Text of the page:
Mexican journalist dismembered, burned, officials say


March 01, 2010

A Mexican journalist kidnapped in 2007 was cut into pieces and burned in a barrel, the Tabasco state attorney general's office said.

The determination of reporter Rodolfo Rincon Taracena's fate was based on confessions from people suspected of abducting him, though the remains believed to be his were not preserved enough for a DNA test, according to the office.

The state attorney general's office shared the details of an investigation at a news conference in the southern state of Tabasco on Sunday.


Rincon was killed because of articles he wrote about small-scale drug-dealing in the city of Villahermosa for the Tabasco Hoy newspaper, authorities said in a news release.

The kidnapping suspects who described the killing belonged to a cell from Los Zetas cartel led by Jose Akal Sosa, according to the state attorney general's office. Akal Sosa, who was arrested with the others in 2007, verified the accounts, the office said.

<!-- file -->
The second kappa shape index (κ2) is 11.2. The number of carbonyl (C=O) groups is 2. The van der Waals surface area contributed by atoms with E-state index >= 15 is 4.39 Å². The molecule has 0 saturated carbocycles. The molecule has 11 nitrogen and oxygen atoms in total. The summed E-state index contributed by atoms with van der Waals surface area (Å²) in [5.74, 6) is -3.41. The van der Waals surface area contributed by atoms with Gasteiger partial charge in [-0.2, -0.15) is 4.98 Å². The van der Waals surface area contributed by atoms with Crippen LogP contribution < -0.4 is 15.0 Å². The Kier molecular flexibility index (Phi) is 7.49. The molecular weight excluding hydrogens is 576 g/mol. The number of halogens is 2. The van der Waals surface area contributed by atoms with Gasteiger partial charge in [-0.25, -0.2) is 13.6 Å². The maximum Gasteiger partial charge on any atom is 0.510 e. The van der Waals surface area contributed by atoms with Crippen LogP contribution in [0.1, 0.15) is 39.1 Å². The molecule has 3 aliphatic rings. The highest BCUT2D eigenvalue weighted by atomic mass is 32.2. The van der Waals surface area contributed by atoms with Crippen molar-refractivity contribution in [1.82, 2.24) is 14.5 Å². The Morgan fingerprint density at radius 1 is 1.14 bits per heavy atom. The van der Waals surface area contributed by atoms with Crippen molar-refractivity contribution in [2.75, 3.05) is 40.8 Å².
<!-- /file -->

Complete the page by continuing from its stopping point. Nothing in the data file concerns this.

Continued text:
The suspects' information led to a search warrant of a property where police found charred remains of at least five people, metal drums and clothes in the trash, the news release said.

Several DNA tests to confirm the identities of the remains were unsuccessful.

According to the state attorney general's office, Rincon and others were beheaded and dismembered before being doused with diesel fuel and burned inside the metal drums.

The details of Rincon's death come at a time when Mexico's government is under pressure from international press freedom organizations to make progress in investigations of crimes against journalists.

Three journalists have been killed in Mexico this year.

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